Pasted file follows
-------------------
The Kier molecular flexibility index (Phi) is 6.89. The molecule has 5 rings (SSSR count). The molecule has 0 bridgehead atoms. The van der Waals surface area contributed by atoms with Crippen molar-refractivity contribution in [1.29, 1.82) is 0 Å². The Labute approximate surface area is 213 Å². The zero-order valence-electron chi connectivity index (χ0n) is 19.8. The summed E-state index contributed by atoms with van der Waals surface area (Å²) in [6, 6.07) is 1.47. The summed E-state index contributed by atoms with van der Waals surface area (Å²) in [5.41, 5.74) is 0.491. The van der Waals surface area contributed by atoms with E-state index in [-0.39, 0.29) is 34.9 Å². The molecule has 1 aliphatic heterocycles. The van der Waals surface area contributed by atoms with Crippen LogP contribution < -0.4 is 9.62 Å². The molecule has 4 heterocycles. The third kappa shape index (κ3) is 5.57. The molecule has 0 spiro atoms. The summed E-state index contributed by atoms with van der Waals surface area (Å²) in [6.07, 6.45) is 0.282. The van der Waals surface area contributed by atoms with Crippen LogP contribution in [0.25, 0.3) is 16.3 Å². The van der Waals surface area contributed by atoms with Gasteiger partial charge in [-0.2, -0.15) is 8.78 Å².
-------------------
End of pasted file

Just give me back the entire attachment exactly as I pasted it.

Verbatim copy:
The Kier molecular flexibility index (Phi) is 6.89. The molecule has 5 rings (SSSR count). The molecule has 0 bridgehead atoms. The van der Waals surface area contributed by atoms with Crippen molar-refractivity contribution in [1.29, 1.82) is 0 Å². The Labute approximate surface area is 213 Å². The zero-order valence-electron chi connectivity index (χ0n) is 19.8. The summed E-state index contributed by atoms with van der Waals surface area (Å²) in [6, 6.07) is 1.47. The summed E-state index contributed by atoms with van der Waals surface area (Å²) in [5.41, 5.74) is 0.491. The van der Waals surface area contributed by atoms with E-state index in [-0.39, 0.29) is 34.9 Å². The molecule has 1 aliphatic heterocycles. The van der Waals surface area contributed by atoms with Crippen LogP contribution < -0.4 is 9.62 Å². The molecule has 4 heterocycles. The third kappa shape index (κ3) is 5.57. The molecule has 0 spiro atoms. The summed E-state index contributed by atoms with van der Waals surface area (Å²) in [6.07, 6.45) is 0.282. The van der Waals surface area contributed by atoms with Crippen LogP contribution in [0.25, 0.3) is 16.3 Å². The van der Waals surface area contributed by atoms with Gasteiger partial charge in [-0.2, -0.15) is 8.78 Å².